Reed is very high on the list (#6), and maybe some others on the list will give you that close but not quite as much thing you are looking for. Of course many are very selective, but some names that stand out include Whitman, Wheaton, and St Olaf.
If there are particular subject areas that interest you, you might get a few more names that way. Like, on the Bio list you will also see Allegheny College, Kalamazoo College, and Ohio Wesleyan (I note there are others, I am just picking out ones I know enough about to think they might match your stated goals).
The first school that came to mind for me was College of Wooster, but others have given some really great ideas. Oberlin and Bard seem to be especially good possibilities.
You should look at College that Change Lives. College Profiles – Colleges That Change Lives
You sound like my daughter back in 2015 when she was thinking about which colleges to apply to. She didn’t truly consider Reed for the reasons you mentioned.
She ended up applying to Bates, Whitman, Oberlin, Kenyon, Clark University (small enough to be an LAC), Dickinson, Carleton, Brown, Tufts, and U Rochester. Bates was where she ended up, mainly due to the combination of rigor, friendliness, and collaborative environment.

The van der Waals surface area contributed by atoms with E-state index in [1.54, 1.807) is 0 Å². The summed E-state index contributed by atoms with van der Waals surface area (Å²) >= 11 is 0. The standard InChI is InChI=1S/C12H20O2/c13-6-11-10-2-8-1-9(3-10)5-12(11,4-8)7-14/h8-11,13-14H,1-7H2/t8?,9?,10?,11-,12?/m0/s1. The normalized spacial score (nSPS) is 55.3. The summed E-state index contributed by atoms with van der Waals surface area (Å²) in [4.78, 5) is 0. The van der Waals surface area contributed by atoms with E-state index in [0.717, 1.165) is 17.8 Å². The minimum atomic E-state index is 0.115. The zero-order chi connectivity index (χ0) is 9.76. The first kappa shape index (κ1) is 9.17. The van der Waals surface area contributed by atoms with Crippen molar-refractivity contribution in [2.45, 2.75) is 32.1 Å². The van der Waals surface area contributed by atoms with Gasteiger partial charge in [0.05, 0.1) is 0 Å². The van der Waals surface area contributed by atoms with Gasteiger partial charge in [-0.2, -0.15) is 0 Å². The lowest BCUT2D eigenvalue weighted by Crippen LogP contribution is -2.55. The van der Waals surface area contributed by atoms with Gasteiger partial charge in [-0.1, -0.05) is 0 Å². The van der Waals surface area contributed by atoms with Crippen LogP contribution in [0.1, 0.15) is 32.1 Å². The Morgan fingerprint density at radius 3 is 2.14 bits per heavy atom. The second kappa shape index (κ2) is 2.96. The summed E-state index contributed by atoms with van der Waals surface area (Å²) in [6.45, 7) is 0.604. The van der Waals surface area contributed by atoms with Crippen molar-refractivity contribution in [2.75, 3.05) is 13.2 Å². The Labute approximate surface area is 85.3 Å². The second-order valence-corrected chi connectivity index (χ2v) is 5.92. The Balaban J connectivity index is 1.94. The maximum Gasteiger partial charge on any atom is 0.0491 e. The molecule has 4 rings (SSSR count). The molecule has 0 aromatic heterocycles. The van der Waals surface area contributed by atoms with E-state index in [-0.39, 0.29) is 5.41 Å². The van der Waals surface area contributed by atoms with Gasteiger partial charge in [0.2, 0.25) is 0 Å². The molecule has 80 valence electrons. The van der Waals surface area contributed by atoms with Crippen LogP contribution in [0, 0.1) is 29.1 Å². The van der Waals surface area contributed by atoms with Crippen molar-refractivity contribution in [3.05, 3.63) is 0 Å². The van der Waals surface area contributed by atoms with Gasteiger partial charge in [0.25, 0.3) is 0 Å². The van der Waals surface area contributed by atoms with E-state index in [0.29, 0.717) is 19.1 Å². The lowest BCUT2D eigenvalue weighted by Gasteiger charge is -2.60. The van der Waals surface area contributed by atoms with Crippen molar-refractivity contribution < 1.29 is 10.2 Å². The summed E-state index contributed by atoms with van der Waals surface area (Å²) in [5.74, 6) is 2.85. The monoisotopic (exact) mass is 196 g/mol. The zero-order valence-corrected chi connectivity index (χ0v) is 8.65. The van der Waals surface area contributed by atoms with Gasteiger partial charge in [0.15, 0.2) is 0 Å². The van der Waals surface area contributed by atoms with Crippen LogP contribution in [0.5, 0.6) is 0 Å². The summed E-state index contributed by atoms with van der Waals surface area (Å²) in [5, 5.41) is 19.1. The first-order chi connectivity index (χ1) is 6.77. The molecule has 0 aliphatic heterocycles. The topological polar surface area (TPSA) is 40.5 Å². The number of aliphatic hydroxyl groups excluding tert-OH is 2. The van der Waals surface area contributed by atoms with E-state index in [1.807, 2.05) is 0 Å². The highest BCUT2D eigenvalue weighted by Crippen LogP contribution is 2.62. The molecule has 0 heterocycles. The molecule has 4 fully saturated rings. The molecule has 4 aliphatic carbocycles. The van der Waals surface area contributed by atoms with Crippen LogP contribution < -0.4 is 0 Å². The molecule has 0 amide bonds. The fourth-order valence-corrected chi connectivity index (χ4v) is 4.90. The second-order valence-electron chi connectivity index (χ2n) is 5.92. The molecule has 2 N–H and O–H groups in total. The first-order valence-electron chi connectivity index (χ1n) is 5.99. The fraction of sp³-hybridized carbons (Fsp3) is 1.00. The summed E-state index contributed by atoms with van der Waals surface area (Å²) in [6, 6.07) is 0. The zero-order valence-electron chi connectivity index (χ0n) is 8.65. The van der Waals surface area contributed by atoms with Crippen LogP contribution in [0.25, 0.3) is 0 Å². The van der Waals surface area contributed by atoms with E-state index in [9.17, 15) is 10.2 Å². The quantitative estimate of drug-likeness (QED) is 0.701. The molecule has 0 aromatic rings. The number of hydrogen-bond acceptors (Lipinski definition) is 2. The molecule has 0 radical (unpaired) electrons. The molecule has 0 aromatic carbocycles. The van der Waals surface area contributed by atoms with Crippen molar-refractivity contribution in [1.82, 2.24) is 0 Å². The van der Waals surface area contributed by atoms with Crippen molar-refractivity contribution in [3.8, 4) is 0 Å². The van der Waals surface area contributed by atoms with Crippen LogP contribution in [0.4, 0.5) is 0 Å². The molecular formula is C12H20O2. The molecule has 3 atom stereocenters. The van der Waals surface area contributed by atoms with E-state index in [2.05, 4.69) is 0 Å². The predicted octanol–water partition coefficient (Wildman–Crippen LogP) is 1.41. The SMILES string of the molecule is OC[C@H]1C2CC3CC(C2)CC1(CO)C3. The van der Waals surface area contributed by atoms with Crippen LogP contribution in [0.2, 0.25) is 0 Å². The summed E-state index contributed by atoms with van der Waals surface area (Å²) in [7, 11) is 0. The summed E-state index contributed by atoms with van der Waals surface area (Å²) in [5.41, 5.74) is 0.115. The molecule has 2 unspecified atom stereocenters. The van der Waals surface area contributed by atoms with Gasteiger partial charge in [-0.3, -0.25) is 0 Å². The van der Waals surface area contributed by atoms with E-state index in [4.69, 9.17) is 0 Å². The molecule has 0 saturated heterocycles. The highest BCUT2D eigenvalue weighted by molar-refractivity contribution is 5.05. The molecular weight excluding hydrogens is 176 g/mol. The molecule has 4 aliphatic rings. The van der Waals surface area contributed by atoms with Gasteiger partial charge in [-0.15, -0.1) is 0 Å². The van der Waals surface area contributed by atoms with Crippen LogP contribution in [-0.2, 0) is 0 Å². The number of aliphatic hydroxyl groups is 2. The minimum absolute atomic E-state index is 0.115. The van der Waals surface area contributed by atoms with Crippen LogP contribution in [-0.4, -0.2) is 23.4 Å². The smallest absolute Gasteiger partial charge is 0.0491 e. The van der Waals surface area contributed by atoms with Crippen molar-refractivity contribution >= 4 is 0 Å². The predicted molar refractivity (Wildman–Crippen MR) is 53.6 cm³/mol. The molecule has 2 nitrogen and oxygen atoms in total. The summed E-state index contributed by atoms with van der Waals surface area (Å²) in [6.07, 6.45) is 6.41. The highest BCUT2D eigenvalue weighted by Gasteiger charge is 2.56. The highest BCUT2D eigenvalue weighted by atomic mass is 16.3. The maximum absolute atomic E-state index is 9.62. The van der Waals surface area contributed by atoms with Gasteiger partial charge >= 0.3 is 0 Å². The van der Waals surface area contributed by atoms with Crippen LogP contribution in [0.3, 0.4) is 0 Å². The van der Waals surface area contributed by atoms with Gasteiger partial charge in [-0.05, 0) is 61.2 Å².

The schools mentioned here are a mix of high reach to good bet. They aren’t all the same, but she felt they were what she was primarily looking for.
I think that many of the Midwestern LAC’s will work. Unlike some of the NE LAC’s nobody goes to them with the intention of it being a feeder to Wall Street or Management Consulting. Many are already listed, but I would add Lawrence U and Beloit.
I like the gorgeous campus, the focus on learning for the sake of learning, as well as the unique culture. I just would prefer a slightly more tame version.
Sarah Lawrence, Wittenberg, Bard as previously mentioned…
Because of the nature of Reed in relation to the rest of the college landscape, schools roughly academically comparable to it (e.g., Vassar, Williams, Hamilton) tend to be more selective than Reed. However, for comparable schools equivalent to — or only slightly more selective than — Reed in selectivity, look into Oberlin and Kenyon.
Carleton and St. Olaf’s. They are in the same town, so if you are looking at one you might as well look at the other.
This reminded me of something I wanted to mention, which is that I think the OP’s stated numbers are on the low side for that selectivity-level of LACs, such that in our HS we would classify those as reaches. Not that they shouldn’t apply to some such colleges as reaches, but personally I think the OP might benefit from looking for LACs with a family resemblance to those sorts of LACs but which would classify as targets and likelies given those numbers.
This does not meet many of the parameters you have set out but for an unusual safety for you check out Warren Wilson College. It’s smaller than Reed, not super difficult academically, but a beautiful campus, super eco friendly, and a very cool school. Also super LGBTQ friendly.